By BEN ADEL | Special to the Palisadian-Post
“Help Grandpa—I messed up and need money to make bail—don’t tell Mom and Dad please.”
“Please help me Grandma, I’m in the hospital, sick. I need money.”
These are examples of a very dangerous scam specifically targeting senior citizens. It is known as the grandparent scam, and authorities have been tracking it for about a decade.
Between 2015 and 2020, the Federal Trade Commission received 91,000 reports of these scams. The average amount scammed from each victim is $9,000, with one scammer in New York collecting more than $142,000 from just eight victims.
How the Grandparent Scam Works
- Those involved typically include:
- Vulnerable grandparent
- Con artist pretending to be a relative
- Additional con artist posing as an authority
Step 1: Contact a Trusting Senior
Contact from someone posing to be your grandchild, or representing them, can come in any form: text message, email, online chat, phone call and even in person. Some scams involve deep research into a subject on social media so they can throw in a few of your family details.
Others will simply call around until they reach someone who sounds like a senior and provides personal information to them, such as a grandchild’s name. Armed with these details, the grandparent scam becomes a plausible scenario.
Most recently, callers have been using COVID-19 as a cover for an unrecognizable voice or manner.
Step 2: A Distressing Situation Needs Your Secret Financial Help
A common script: “Grandma, I really messed up and am in police custody. Mom and Dad will disown me if they find out. Please don’t tell them. Will you help? I’m so scared.”
The grandparent scam will nearly always include a sudden high-stakes situation—an arrest, accident, dramatic illness, robbery or being stuck in a foreign country with no way to get home.
Step 3: The Phone Handoff
“Grandma, the police officer at the station here needs to speak with you … ”
Some of the most sophisticated scams involve one person pretending to be the grandchild, who then hands the phone over to the additional con artist acting as a police officer, lawyer or even a doctor, offering support for the caller’s claims.
Step 4: Please Send Money
A few recent scams have involved sending a “courier” to pick up the money directly from the victim’s house, or a bail bondsman knocking on the door and demanding payment, to make it seem more official and urgent. Some complex scams involve multiple calls and more than one transfer of funds.
Take, for example, the Michigan couple who sent $3,000 to their “grandson” who told them he was fined for fishing without a license in Canada. They sent another $30,000 when the scammer called back, claiming the Canadian authorities had found drugs and alcohol in his boat.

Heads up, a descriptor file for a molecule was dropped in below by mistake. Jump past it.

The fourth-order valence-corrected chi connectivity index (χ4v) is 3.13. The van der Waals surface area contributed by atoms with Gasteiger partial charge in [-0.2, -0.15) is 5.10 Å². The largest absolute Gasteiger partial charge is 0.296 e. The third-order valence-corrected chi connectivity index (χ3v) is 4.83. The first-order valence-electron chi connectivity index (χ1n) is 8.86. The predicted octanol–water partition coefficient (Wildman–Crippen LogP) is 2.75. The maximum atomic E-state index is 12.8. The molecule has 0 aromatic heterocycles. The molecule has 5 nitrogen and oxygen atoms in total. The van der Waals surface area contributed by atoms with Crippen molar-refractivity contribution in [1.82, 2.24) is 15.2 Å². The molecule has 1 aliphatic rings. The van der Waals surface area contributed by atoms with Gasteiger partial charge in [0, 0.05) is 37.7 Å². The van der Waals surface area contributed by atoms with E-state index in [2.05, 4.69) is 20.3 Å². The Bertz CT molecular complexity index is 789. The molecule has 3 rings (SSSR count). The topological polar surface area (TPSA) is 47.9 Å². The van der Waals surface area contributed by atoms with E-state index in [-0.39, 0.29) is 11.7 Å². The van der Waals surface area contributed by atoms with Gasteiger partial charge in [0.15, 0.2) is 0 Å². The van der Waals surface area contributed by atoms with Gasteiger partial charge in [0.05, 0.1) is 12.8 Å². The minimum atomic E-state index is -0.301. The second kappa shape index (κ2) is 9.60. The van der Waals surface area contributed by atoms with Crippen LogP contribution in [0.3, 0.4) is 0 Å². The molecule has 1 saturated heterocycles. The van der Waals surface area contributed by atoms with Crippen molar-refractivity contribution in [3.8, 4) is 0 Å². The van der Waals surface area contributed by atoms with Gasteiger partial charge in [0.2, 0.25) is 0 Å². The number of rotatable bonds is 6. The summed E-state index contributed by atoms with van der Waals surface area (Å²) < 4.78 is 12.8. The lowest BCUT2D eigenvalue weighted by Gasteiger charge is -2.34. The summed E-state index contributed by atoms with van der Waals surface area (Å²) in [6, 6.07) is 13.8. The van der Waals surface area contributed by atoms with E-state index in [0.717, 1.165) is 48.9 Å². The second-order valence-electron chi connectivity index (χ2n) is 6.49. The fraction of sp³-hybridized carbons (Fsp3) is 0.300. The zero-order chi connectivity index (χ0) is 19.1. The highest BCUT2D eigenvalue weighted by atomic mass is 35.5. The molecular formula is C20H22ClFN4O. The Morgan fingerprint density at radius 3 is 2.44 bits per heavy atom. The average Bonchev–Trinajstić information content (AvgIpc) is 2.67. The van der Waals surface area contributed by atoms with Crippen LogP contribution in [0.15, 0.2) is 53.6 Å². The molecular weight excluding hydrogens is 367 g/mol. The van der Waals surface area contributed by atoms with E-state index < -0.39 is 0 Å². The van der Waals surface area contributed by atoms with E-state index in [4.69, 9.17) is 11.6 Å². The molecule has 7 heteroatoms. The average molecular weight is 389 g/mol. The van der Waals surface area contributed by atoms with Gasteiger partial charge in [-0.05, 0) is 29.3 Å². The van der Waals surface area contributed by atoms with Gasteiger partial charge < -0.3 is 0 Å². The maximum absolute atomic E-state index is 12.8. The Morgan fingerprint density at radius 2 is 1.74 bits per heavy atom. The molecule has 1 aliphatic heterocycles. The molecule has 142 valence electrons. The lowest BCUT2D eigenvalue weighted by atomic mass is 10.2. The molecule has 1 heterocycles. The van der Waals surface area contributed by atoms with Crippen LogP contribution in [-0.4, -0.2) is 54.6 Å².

Warning Signs of The Grandparent Scam
- There is always a need for money or a gift card—no other support will be accepted.
- The scammer is always in very urgent need of the money—it cannot wait.
- The caller almost always asks the victim not to talk to anyone else about it, claiming embarrassment or even fear.
- The caller requires the money be sent by non-traceable/non-refundable methods, such as a moneygram or gift card.
The Suspicious Call: What Do I Say?
If you find yourself on a questionable call, listen to your instincts and keep this approach in mind:
- Don’t rush any decision to send money: Even the most dire of arrests can wait a
- Create a fail-safe way to verify the person’s identity. Ask for personal information that only you and your real relative can verify—something not posted on social media.
- Ask to call them right back, then dial your grandchild’s number. Even if the caller ends up actually being your relative in need, this is a teaching moment in a world where fraud absolutely exists.
I’m a Fraud Victim, What Can I Do Now?
If you are a victim of the grandparent scam or other fraud, you can contact the company you sent the money through, such as Western Union’s fraud hotline 800-448-1492 or MoneyGram at 800-926-9400. You can also contact your local police department to make a report.
On a very personal level, those of us providing services to senior communities know how dangerous these scams have become to adults old and young. We encourage all to help your fellow senior citizens by reporting scams to the FTC, your state’s Attorney General and your state’s consumer protection office.
Ben Adel is founder of Luxe Homecare, a Pacific Palisades-based homecare agency offering services in Los Angeles, Orange County and Riverside. They offer round-the-clock support, including registered nurses (RN and LVN) and rehabilitation services. We require background checks for all of our staff to protect your loved ones from fraud. Contact the Luxe team at 310-459-3535 or visit luxehomecare.com.
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